When I was growing up, there were two shows on television that I knew better than to interrupt: West Wing and Deep Space Nine. Whether it was Aaron Sorkin's dialogue or the fact that you couldn't just rewind it TiVo style, it was a no no to say anything during either of those shows (probably moreso West Wing because of that Aaron Sorkin thing). It was plainly understood. West Wing was on Wednesday nights so the stress level was already high having to get home from church, but my sister and I didn't want any of that stress coming out on us...so interrupting was not even thought of.
I've never come to watch West Wing in its entirety, but I have watched a few episodes and it was extremely clear to me within the first episode or so why this rule was in place: lines are easy to miss. If you miss the lines, you've missed the show.
They are not always humorous lines, although often are, but the dialogue moves so quickly that you have to pay close attention in order to be able to get everything. It's like being stuck in Gilmore Girls hell.
Of late, being a full time Divinity student, I have not had time to watch many shows. My wonderful wife on the other hand, does. We have had discussion after discussion about how in the world she keeps up with work while still watching TV. She has often told me, "You can't just decide to watch a movie and only watch a movie, you have to get other things done at the same time." She is a master at it.
My issue: I don't think my mind works like this. I'm the type of guy who likes to get to the theater at least 30 minutes before a showing, get the snacks, get great seats, and use the restroom at least once before the movie begins. Films are pieces of art; if you got up in the middle of an opera or symphony performance, you'd be lost. The same is true of films.
I have two shows that I go out of my way to watch every week (meaning I don't wait for them to go to Hulu and if I'm not at home the minute they come on, I'm keenly aware): Modern Family and Glee.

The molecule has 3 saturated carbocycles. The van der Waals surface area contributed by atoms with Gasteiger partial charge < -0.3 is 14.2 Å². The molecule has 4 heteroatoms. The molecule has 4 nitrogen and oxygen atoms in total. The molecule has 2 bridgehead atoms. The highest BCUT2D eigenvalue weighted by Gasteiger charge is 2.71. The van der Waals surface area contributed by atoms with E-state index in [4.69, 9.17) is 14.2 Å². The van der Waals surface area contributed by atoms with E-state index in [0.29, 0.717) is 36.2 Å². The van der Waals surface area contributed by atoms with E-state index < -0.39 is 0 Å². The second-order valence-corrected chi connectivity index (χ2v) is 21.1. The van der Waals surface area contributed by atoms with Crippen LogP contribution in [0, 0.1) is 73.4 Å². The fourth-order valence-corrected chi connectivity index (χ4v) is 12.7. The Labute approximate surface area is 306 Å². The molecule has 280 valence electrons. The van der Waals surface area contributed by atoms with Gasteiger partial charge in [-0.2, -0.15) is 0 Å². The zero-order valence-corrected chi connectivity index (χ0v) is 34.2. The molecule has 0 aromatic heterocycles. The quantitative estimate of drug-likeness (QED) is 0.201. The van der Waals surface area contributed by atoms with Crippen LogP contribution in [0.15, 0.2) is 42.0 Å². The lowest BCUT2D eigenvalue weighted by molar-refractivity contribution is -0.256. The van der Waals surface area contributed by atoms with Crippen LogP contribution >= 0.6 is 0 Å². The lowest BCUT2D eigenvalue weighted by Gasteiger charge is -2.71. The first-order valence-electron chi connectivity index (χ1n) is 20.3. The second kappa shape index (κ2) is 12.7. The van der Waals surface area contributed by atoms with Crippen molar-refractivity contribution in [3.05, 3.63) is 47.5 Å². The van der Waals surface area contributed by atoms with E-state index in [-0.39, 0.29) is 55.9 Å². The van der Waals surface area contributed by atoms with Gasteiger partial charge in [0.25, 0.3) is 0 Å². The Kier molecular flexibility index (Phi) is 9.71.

Both of these shows are West Wing types (although not always as respectable). These shows incorporate tons of funny and poignant lines that are not responded to by a studio audience and the humor is left to be noticed by the viewer. The writers and editors mercilessly move from line to line and don't hold back.
If you try to read or write during Glee or Modern Family, you will miss Phil Dunphy's Gloria comments and Brittany's random thoughts. And...if you miss those aspects of the show, you've missed a large part of what makes these shows successful and brilliant.
In the age of laptops, iPads, and smartphones, there is too much to distract you from true art.
Perhaps you don't need to be mono tasking when you watch The King Of Queens, but when it comes to a show that relies on curvy stories and quick, funny lines in order to "get it", mono tasking is the only way I see to do it.
I learned that this week with Glee. If you miss the narrative of Glee, you're lost and will probably write it off as a silly show. But if you catch it, your world will be opened up.